•  Nervous, getting ready for opening night of her first ballet, my 9-year-old grabs my hand as we walk into the backstage area.(She had just finished screaming at me for not doing her hair quite right and "purposely stabbing the bobby-pins" into her head. But all is apparently forgiven now.)
  • My wonderful, independent 12-year-old surprises me by running up from behind and grabbing my hand as we walk towards the middle school for Back-to-School night. She drops it (of course) as we enter the front doors. It was so brief I almost could have imagined it. But I didn't.
  •  Heading into the auditorium for graduation. My beautiful 18-year-old and I hold hands in a gesture of relief, triumph, pride, closeness, happiness, sadness, and love.
These, of course, are just a few of the moments in the almost infinite experiences of hand-holding I have had as a mother. But trust me when I say, they get markedly fewer and much farther between. So cherish those finger-numbing, sweaty-palmed, death-gripping moments. Before you know it, the hand they want to hold is no longer yours.

At least that's what I tell my self when my arm is hanging off the side of the bed, completely devoid of feeling at 1:00 in the morning.

Thursday, October 23, 2014

Dear Blogspot, Why Don't You Prove I AM a Robot??

I don't like having to prove things. People should just take it for granted that I am as funny, fabulous, and neurotic as I say I am. Maybe I've been a mom for too long. Maybe I was already all practiced up from being an awesome{bossy}, fun-loving{controlling}oldest sister. But I really like the phrase: Because I said so. Just 4 short words. Ah, but they convey so much. They say: Leave me alone. I'm exhausted. They say: I promise I know better than you. I promise. They say: I don't want to deal with you right now. They say: Seriously?? I have already given you a million reasons, and you don't want to hear any of them so this is what you get. They say: Just trust that I am an expert on everything. You're welcome.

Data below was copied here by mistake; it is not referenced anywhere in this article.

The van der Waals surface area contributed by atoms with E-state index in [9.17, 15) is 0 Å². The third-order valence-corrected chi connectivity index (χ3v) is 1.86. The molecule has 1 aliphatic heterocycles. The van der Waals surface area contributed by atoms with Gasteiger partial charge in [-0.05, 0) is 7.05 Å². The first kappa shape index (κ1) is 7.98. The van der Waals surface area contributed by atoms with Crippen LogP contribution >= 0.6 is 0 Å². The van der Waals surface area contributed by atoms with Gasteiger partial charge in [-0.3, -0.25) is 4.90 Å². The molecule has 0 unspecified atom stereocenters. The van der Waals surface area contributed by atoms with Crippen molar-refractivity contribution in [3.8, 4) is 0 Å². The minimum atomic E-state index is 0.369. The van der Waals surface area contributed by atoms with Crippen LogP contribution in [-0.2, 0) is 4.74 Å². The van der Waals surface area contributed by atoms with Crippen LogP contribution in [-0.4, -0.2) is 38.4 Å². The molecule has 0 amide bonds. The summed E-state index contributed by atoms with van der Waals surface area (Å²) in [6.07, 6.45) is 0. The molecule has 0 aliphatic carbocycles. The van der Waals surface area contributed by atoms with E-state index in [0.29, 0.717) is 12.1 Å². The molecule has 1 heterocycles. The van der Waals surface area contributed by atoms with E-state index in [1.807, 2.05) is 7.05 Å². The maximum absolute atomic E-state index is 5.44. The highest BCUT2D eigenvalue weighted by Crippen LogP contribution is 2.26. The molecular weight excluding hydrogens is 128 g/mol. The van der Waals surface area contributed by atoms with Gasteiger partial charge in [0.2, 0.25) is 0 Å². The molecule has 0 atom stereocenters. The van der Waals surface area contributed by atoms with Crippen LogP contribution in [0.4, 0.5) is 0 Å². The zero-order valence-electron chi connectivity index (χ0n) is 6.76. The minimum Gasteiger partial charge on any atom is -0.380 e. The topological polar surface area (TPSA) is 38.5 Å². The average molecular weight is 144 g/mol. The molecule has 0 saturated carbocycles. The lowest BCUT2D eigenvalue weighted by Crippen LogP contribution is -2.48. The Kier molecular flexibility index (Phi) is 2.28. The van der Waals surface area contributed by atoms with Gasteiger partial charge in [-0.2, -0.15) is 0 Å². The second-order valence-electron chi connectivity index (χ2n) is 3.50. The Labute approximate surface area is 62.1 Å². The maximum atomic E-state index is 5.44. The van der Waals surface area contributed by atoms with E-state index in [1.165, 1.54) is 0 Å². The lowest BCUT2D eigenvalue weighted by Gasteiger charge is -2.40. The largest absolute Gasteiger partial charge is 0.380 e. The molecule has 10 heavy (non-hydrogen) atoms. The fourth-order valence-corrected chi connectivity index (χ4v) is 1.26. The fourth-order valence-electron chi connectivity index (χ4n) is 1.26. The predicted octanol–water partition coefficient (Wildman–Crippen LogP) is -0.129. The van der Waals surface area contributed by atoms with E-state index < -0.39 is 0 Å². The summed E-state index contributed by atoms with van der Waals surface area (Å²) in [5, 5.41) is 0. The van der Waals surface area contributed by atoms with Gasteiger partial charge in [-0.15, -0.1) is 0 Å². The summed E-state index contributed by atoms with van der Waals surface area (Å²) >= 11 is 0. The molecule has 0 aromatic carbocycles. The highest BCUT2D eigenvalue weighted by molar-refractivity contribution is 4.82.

Just a few short words, but oh so chockfull of wonderful meaning.

I certainly do not relish having to prove things that I, myself, already know are so. If I don't know something, I will usually say I don't know it. If I do know something. Just trust me. I do.

Yes, I am intelligent and hardworking enough to possess a college degree. I promise. What? I have to prove it. FINE! I'll go back to school and finish.

Yes, 12 year old. I am {mostly} smart enough to help you with your math homework.

Yes. I will prove it by letting you yell at me while I help you with your math homework.

Yes, Obama. I really cannot afford a ridiculous health insurance policy with a $10,000,000 deductible. You don't believe me? OK. Try to fine me for not having health insurance. No really. Try.

Yes, helpful Home Depot or WalMart salesperson. I really can find what I am looking for without your inept help. Truly. I am fairly certain I spend more time here than you do.

Yes, mechanic. My car really is making a strange noise. No, I did not imagine it. Yes, I know the difference between an engine noise and the radio. Even though I am a girl. No, I did not take time off work to bring it to you just for fun. Just drive it. I promise.

Yes, random stranger who is calling me in the middle of homework, and screaming, and homework, and dinner, and chaos, and life. I really don't have time for your survey. No matter how brief. Seriously.